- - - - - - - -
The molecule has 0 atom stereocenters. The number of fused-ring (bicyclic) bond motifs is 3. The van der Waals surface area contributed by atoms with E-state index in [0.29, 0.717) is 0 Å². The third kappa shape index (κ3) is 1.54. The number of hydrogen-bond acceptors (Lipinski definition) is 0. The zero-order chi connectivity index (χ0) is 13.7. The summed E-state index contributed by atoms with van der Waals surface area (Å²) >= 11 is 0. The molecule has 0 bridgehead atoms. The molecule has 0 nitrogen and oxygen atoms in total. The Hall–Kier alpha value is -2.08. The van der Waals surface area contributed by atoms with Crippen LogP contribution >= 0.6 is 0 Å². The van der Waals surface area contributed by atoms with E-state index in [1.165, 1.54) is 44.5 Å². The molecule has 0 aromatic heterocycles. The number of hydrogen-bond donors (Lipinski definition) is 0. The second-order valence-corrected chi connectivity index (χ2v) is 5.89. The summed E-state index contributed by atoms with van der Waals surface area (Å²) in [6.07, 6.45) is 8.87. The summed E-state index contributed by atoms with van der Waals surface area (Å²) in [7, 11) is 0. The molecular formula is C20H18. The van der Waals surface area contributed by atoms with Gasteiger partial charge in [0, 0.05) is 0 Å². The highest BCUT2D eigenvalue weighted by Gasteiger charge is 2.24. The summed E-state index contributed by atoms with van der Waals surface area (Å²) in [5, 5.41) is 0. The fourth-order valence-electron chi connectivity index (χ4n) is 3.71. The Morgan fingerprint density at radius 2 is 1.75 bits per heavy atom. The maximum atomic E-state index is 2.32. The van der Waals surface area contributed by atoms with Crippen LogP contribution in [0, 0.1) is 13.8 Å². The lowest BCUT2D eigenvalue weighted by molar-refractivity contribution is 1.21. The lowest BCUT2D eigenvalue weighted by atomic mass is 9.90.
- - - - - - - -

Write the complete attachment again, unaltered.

The molecule has 0 atom stereocenters. The number of fused-ring (bicyclic) bond motifs is 3. The van der Waals surface area contributed by atoms with E-state index in [0.29, 0.717) is 0 Å². The third kappa shape index (κ3) is 1.54. The number of hydrogen-bond acceptors (Lipinski definition) is 0. The zero-order chi connectivity index (χ0) is 13.7. The summed E-state index contributed by atoms with van der Waals surface area (Å²) >= 11 is 0. The molecule has 0 bridgehead atoms. The molecule has 0 nitrogen and oxygen atoms in total. The Hall–Kier alpha value is -2.08. The van der Waals surface area contributed by atoms with Crippen LogP contribution >= 0.6 is 0 Å². The van der Waals surface area contributed by atoms with E-state index in [1.165, 1.54) is 44.5 Å². The molecule has 0 aromatic heterocycles. The number of hydrogen-bond donors (Lipinski definition) is 0. The second-order valence-corrected chi connectivity index (χ2v) is 5.89. The summed E-state index contributed by atoms with van der Waals surface area (Å²) in [6.07, 6.45) is 8.87. The summed E-state index contributed by atoms with van der Waals surface area (Å²) in [7, 11) is 0. The molecular formula is C20H18. The van der Waals surface area contributed by atoms with Gasteiger partial charge in [0, 0.05) is 0 Å². The highest BCUT2D eigenvalue weighted by Gasteiger charge is 2.24. The summed E-state index contributed by atoms with van der Waals surface area (Å²) in [5, 5.41) is 0. The fourth-order valence-electron chi connectivity index (χ4n) is 3.71. The Morgan fingerprint density at radius 2 is 1.75 bits per heavy atom. The maximum atomic E-state index is 2.32. The van der Waals surface area contributed by atoms with Crippen LogP contribution in [0, 0.1) is 13.8 Å². The lowest BCUT2D eigenvalue weighted by molar-refractivity contribution is 1.21. The lowest BCUT2D eigenvalue weighted by atomic mass is 9.90.